American fathers and mothers explain so many things to their children! And American children explain quite as great a number of things to their parents. They can; because they are not only friends, but familiar friends. We have all read Continental autobiographies, of which the chapters under the general title "Early Years" contained records of fears based upon images implanted in the mind and flourishing there— images arising from some childish misapprehension or misinterpretation of some ordinary and perfectly explainable circumstance. "I was afraid to pass a closed closet alone after dark," one of these says. "I had heard of 'skeletons in closets'; I knew there were none in our closets in the daytime, but I couldn't be sure that they did not come to sleep in them at night; and I was too shy to inquire of my parents. What terrors I suffered! I was half-grown before I understood what a 'skeleton in a closet' was."
An American child would have discovered what one was within five minutes after hearing it first mentioned, provided he had the slightest interest in knowing. No American child is too shy to inquire of his parents concerning anything he may wish to know. Shyness is a veil children wear before strangers; in the company of their intimates they lay it aside— and forget it. In the autobiographies of Americans we shall not find many accounts of childish terrors arising from any reserve in the direction of asking questions. In American homes there are no closets whose doors children are afraid to pass, or to open, even after dark.
"American children are all so different!" an Englishman complained to me not long ago; "as different as their several homes. One can make no statement about them that is conclusive."
But can one not? To be sure, they do vary, and their homes vary too; but in one great, significant, fundamental particular they are all alike. In American homes the parents not only love their children, and the children their parents; their "way of loving" is such that one may say of them, "Their souls do bear an equal yoke of love." They and their parents are "chums."
THE CHILD AT PLAY
Not long ago I happened to receive in the same mail three books on home games, written by three different American authors, and issued by three separate publishing-houses. In most respects the books were dissimilar; but in one interesting particular they were all alike: the games in them were so designed that, though children alone could play them well, children and grown-ups together could play them better. No one of the several authors suggested that he had any such theory in mind when preparing his book; each one simply took it for granted that his "home games" would be played by the entire household. Would not any of us in America, writing a book of this description, proceed from precisely the same starting-point?
We all recollect the extreme amazement in the Castle of Dorincourt occasioned by the sight of the Earl playing a "home game" with Little Lord Fauntleroy. No American grandfather thus engaged would cause the least ripple of surprise. Little Lord Fauntleroy, we recall, had been born in America, and had lived the whole ten years of his life with Americans. He had acquired the habit, so characteristic of the children of our Nation, of including his elders in his games. Quite naturally, on his first day at the Castle, he said to the Earl, "My new game—wouldn't you like to play it with me, grandfather?" The Earl, we remember, was astonished. He had never been in America!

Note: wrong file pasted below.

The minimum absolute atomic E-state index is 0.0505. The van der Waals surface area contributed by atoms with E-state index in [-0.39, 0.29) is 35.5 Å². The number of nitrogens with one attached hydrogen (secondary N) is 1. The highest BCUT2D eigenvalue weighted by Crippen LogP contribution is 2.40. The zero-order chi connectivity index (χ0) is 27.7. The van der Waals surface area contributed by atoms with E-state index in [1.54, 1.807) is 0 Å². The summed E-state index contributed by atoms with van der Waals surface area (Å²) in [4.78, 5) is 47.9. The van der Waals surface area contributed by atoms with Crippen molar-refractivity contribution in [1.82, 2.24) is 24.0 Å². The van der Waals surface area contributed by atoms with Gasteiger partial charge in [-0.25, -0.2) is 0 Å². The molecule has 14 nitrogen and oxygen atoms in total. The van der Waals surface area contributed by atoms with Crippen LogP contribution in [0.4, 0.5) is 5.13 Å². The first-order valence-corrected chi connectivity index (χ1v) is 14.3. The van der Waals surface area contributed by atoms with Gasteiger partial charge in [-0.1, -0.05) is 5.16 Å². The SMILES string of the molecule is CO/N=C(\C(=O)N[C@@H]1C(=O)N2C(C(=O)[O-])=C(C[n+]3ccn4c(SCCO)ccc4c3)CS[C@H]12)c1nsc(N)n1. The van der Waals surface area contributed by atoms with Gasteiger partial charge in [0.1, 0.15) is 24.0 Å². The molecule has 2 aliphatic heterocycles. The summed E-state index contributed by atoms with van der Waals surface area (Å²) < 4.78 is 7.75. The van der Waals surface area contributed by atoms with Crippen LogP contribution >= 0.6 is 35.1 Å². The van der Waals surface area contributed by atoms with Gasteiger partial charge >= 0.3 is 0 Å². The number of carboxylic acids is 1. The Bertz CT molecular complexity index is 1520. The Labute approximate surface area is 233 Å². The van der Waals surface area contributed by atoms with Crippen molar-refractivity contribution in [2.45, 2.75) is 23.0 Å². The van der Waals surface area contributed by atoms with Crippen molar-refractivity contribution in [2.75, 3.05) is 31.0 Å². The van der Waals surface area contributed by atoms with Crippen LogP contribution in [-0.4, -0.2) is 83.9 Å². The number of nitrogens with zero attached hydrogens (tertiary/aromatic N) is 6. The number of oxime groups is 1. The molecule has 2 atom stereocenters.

American grown-ups experience no astonishment when children invite them to participate in their play. We are accustomed to such invitations. To our ready acceptance of them the children are no less used. "Will you play with us?" they ask with engaging confidence. "Of course we will!" we find ourselves cordially responding.
I chanced, not a great while ago, to be ill in a hospital on Christmas Day. Toward the middle of the morning, during the "hours for visitors," I heard a faint knock at my door.
Before I could answer it the door opened, and a little girl, her arms full of toys, softly entered.
"Did you say 'Come in'?" she inquired.
Without waiting for a reply, she carefully deposited her toys on the nurse's cot near her. Then, closing the door, she came and stood beside my bed, and gazed at me in friendly silence.
"Merry Christmas!" I said.
"Oh, Merry Christmas!" she returned, formally, dropping a courtesy.
She was a sturdy, rosy-cheeked child, and, though wearing a fluffy white dress and slippers, she looked as children only look after a walk in a frosty wind. Clearly, she was not a patient.
"Whose little girl are you?" I asked.
"Papa's and mamma's," she said promptly.
"Where are they?" I next interrogated.
"In papa's room—down the hall, around the corner. Papa is sick; only, he's better now, and will be all well soon. And mamma and I came to see him, with what Santa Claus brought us."
"I see," I commented. "And these are the things Santa Claus brought you?" I added, indicating the toys on the cot. "You have come, now, to show them to me?"
Her face fell a bit. "I came to play at them with you," she said. "Your nurse thought maybe you'd like to, for a while. Are you too sick to play?" she continued, anxiously; "or too tired, or too busy?"